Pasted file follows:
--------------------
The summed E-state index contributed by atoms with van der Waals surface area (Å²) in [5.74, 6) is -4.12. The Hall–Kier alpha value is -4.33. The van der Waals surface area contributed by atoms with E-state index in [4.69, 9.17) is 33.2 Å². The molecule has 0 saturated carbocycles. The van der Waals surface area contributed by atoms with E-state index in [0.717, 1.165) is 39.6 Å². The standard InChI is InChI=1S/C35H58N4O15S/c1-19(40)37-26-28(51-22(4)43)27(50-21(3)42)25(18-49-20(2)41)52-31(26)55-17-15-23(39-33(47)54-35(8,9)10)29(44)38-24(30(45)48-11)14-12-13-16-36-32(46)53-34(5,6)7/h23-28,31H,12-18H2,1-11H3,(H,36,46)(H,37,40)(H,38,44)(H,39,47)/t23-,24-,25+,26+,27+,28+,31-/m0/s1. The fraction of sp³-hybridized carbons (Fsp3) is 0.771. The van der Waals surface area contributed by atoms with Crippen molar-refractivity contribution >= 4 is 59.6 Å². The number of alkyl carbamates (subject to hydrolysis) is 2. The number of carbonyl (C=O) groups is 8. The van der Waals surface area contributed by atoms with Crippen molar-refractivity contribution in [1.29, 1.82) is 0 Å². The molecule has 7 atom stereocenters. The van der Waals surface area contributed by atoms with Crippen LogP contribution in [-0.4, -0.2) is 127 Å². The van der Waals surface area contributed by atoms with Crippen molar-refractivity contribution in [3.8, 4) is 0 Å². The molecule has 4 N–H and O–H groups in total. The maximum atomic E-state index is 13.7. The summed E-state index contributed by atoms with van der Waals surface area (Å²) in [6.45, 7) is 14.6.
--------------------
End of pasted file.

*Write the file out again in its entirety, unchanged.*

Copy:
The summed E-state index contributed by atoms with van der Waals surface area (Å²) in [5.74, 6) is -4.12. The Hall–Kier alpha value is -4.33. The van der Waals surface area contributed by atoms with E-state index in [4.69, 9.17) is 33.2 Å². The molecule has 0 saturated carbocycles. The van der Waals surface area contributed by atoms with E-state index in [0.717, 1.165) is 39.6 Å². The standard InChI is InChI=1S/C35H58N4O15S/c1-19(40)37-26-28(51-22(4)43)27(50-21(3)42)25(18-49-20(2)41)52-31(26)55-17-15-23(39-33(47)54-35(8,9)10)29(44)38-24(30(45)48-11)14-12-13-16-36-32(46)53-34(5,6)7/h23-28,31H,12-18H2,1-11H3,(H,36,46)(H,37,40)(H,38,44)(H,39,47)/t23-,24-,25+,26+,27+,28+,31-/m0/s1. The fraction of sp³-hybridized carbons (Fsp3) is 0.771. The van der Waals surface area contributed by atoms with Crippen molar-refractivity contribution >= 4 is 59.6 Å². The number of alkyl carbamates (subject to hydrolysis) is 2. The number of carbonyl (C=O) groups is 8. The van der Waals surface area contributed by atoms with Crippen molar-refractivity contribution in [1.29, 1.82) is 0 Å². The molecule has 7 atom stereocenters. The van der Waals surface area contributed by atoms with Crippen LogP contribution in [-0.4, -0.2) is 127 Å². The van der Waals surface area contributed by atoms with Crippen molar-refractivity contribution in [3.8, 4) is 0 Å². The molecule has 4 N–H and O–H groups in total. The maximum atomic E-state index is 13.7. The summed E-state index contributed by atoms with van der Waals surface area (Å²) in [6.45, 7) is 14.6.